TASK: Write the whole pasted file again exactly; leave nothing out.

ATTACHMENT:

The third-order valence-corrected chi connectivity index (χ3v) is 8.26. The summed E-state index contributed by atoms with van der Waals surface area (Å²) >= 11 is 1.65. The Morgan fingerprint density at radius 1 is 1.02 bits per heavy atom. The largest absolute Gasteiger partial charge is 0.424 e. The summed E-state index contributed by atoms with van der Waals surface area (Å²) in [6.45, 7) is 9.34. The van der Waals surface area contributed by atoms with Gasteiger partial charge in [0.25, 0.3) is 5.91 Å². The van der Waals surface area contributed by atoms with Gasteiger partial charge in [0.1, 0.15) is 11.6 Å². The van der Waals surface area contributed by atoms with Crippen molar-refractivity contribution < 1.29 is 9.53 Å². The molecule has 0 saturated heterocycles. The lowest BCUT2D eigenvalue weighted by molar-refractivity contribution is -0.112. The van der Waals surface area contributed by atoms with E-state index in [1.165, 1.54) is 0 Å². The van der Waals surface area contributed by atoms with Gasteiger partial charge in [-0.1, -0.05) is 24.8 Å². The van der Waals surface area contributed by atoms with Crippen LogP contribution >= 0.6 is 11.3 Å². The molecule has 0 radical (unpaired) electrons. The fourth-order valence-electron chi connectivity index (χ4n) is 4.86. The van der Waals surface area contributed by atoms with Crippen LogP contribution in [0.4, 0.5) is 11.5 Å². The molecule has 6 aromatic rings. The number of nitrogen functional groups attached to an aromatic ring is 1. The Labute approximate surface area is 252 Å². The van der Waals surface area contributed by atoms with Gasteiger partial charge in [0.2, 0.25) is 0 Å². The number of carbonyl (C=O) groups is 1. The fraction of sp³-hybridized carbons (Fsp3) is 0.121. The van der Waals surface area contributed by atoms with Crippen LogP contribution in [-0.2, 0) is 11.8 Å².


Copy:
The third-order valence-corrected chi connectivity index (χ3v) is 8.26. The summed E-state index contributed by atoms with van der Waals surface area (Å²) >= 11 is 1.65. The Morgan fingerprint density at radius 1 is 1.02 bits per heavy atom. The largest absolute Gasteiger partial charge is 0.424 e. The summed E-state index contributed by atoms with van der Waals surface area (Å²) in [6.45, 7) is 9.34. The van der Waals surface area contributed by atoms with Gasteiger partial charge in [0.25, 0.3) is 5.91 Å². The van der Waals surface area contributed by atoms with Gasteiger partial charge in [0.1, 0.15) is 11.6 Å². The van der Waals surface area contributed by atoms with Crippen molar-refractivity contribution < 1.29 is 9.53 Å². The molecule has 0 saturated heterocycles. The lowest BCUT2D eigenvalue weighted by molar-refractivity contribution is -0.112. The van der Waals surface area contributed by atoms with E-state index in [1.165, 1.54) is 0 Å². The van der Waals surface area contributed by atoms with Gasteiger partial charge in [-0.1, -0.05) is 24.8 Å². The van der Waals surface area contributed by atoms with Crippen LogP contribution >= 0.6 is 11.3 Å². The molecule has 0 radical (unpaired) electrons. The fourth-order valence-electron chi connectivity index (χ4n) is 4.86. The van der Waals surface area contributed by atoms with Crippen LogP contribution in [0.4, 0.5) is 11.5 Å². The molecule has 6 aromatic rings. The number of nitrogen functional groups attached to an aromatic ring is 1. The Labute approximate surface area is 252 Å². The van der Waals surface area contributed by atoms with Gasteiger partial charge in [0.2, 0.25) is 0 Å². The number of carbonyl (C=O) groups is 1. The fraction of sp³-hybridized carbons (Fsp3) is 0.121. The van der Waals surface area contributed by atoms with Crippen LogP contribution in [-0.2, 0) is 11.8 Å².